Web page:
DEPARTMENT OF EDUCATION, THE CITY OF NEW YORK
When one writes a book, dear lady, she speaks to every reader known or unknown and, I hope, by that she warrants a reply. I want to make mine brief and direct and, knowing what a weight of correspondence accumulates upon you, I want to write a note that is itself a reply so that you will not have any answer to make.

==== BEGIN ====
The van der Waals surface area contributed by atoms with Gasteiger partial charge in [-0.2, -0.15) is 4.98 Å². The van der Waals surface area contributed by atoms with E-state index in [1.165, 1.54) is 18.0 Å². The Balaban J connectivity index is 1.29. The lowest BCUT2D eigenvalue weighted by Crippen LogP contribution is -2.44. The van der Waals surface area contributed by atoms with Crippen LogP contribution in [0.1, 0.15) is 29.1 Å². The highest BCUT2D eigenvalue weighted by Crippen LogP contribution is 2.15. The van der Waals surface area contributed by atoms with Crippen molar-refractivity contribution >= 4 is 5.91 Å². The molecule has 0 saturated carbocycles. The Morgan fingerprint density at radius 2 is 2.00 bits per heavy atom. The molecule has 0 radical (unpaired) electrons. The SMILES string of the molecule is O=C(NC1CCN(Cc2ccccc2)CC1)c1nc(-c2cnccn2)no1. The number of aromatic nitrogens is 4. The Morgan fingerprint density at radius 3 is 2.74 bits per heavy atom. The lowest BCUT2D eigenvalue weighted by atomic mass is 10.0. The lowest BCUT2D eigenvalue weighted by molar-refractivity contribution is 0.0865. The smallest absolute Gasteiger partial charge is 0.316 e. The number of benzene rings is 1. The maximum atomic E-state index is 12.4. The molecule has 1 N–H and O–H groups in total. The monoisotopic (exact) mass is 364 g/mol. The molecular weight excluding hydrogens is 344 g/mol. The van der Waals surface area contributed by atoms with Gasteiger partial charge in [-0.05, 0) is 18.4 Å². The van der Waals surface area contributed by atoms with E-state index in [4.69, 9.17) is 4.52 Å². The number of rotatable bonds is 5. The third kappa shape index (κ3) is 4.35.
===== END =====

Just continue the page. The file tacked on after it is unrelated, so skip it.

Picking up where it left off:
"Twenty Years of Hull House" has been the biggest inspiration of the year to us. There are two hundred and eleven of us in the teaching corps of the school. We pass the message from hand to hand, mark passages in it, and quote from it in our meetings. The oneness of the race gets startling proofs when we find you, as for instance in the sixth chapter; "subjective necessity", saying things that so many of us have mistily thought and felt but never formulated. It's a great book, madam, a tonic. You really must let yourself be thanked for it. We are in a definite way your beneficiaries here. You may have forgotten your letters when we were getting our building under way. We used your message, Miss Anne Morgan and some other helpers took it with other suggestions to Mayor Gaynor. We got everything, almost, we asked for. There are over six thousand girls now using the place, day and night. [page 2] We don't need anything now except what ourselves can furnish and, believe me, the suggestions of such a book as yours are among the most effective helps to us, ourselves, to live up to the municipal Hull House foundation which the powers that be have provided for us.